EDVA District Court Upholds PTO Penalty for Applicant Delay

October 21, 2013, 02:59 PM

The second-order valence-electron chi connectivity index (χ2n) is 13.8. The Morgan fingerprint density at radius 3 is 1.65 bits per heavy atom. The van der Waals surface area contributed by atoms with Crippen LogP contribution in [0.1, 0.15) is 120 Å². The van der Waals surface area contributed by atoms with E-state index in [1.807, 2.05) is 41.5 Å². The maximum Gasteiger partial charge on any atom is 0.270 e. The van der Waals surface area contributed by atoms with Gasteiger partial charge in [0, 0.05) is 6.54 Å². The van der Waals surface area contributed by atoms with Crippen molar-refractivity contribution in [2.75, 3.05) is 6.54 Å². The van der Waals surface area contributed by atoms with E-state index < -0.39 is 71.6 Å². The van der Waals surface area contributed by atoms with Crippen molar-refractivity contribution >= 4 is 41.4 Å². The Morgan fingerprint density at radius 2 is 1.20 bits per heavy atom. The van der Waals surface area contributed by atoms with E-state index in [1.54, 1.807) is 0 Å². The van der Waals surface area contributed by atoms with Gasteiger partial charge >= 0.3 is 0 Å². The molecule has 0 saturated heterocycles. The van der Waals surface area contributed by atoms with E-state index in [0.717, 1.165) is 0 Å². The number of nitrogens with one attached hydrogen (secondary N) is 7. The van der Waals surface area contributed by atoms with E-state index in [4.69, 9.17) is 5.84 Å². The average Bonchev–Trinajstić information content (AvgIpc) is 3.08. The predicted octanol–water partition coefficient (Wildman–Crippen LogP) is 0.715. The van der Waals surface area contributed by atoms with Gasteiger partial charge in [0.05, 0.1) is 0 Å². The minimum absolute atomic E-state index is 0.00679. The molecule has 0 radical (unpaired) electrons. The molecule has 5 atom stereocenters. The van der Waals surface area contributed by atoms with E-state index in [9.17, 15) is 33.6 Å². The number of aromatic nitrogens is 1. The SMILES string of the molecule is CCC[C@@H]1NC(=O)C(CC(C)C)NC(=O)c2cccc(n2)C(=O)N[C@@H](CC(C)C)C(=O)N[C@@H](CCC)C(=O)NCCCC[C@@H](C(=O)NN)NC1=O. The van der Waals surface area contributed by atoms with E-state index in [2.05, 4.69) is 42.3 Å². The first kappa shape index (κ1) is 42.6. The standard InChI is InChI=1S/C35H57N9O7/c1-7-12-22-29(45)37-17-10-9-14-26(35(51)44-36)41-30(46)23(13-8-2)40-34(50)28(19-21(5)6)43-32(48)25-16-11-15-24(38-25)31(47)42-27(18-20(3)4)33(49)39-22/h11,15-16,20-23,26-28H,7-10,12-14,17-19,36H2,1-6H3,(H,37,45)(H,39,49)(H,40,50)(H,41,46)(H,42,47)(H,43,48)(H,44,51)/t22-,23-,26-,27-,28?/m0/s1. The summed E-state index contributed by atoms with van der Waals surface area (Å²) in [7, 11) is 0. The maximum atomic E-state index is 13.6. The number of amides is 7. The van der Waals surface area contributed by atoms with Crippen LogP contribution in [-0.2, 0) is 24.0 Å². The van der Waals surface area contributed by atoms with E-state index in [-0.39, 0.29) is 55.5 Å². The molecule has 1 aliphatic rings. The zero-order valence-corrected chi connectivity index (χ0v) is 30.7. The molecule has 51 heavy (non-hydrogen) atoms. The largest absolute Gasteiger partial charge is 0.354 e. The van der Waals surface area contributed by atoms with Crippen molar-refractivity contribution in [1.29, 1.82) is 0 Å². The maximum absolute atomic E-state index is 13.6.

In the Eastern District of Virginia, an Alexandria district court was asked to determine whether the United States Patent and Trademark Office (PTO) improperly calculated the patent term adjustment for a particular patent. The law governing the content and term of a patent is outlined in 35 U.S.C. 154. Under 154 a patent grant is issued for twenty years measured from the earliest filing date of the application. Id. However, because delays from an applicants submission to the issuance of a patent are often caused by the PTO and are generally out of the applicants control, Congress created provisions under which a patent owner can seek a patent term adjustment (PTA) for certain delays. PTAs can be sought where the PTO fails to provide a notice of allowance within fourteen months of an application filing, the PTO fails to issue a patent after three years have passed between the application and the allowance dates, or for other types of delays. 35 U.S.C. 154(b)(1). Further, an applicants own conduct can impact the calculation of a PTA where an applicant fails to engage reasonable efforts to conclude the prosecution of an application. Id. at 154(b)(2)(C)(i). The plaintiff in this case, Gilead, applied for and was granted a PTA. However, the PTO subtracted 57 days from this adjustment due to the fact the applicant filed a supplemental information disclosure statement (IDS) after submitting a reply to a restriction requirement. The PTO held such supplemental submission constituted applicant delay under 154(b)(2)(C). After a review of the applicable statutes and regulations, the Alexandria district court concluded that the PTOs 57 day adjustment for applicant delay was proper. Congress clearly intended for the USPTO to use its expertise and experience in dictating what circumstances demonstrate a lack of reasonable effort on the part of an applicant. The explicit focus of the statute therefore is on whether an applicants efforts were reasonable, not whether the outcome of those efforts caused actual delay. Gilead Scis., Inc. v. Rea, 2013 U.S. Dist. LEXIS 144214, *10 (E.D. Va. Oct. 3, 2013) (J. OGrady). The district court went on to explain that while an applicant will not always be penalized for the filing of a supplemental IDS, when an applicant sits on material information in its possession, after replying to a restriction requirement, with no good excuse for having done so, it has failed to engage in reasonable efforts to conclude the processing or examination of an application. Id. at *13. Thus, the PTO will be afforded wide deference in determining whether an applicants actions interfered with an examiners ability to conclude the prosecution of the application and whether such conduct warrants a reduction in the PTA sought. —Lauren Tallent Rogers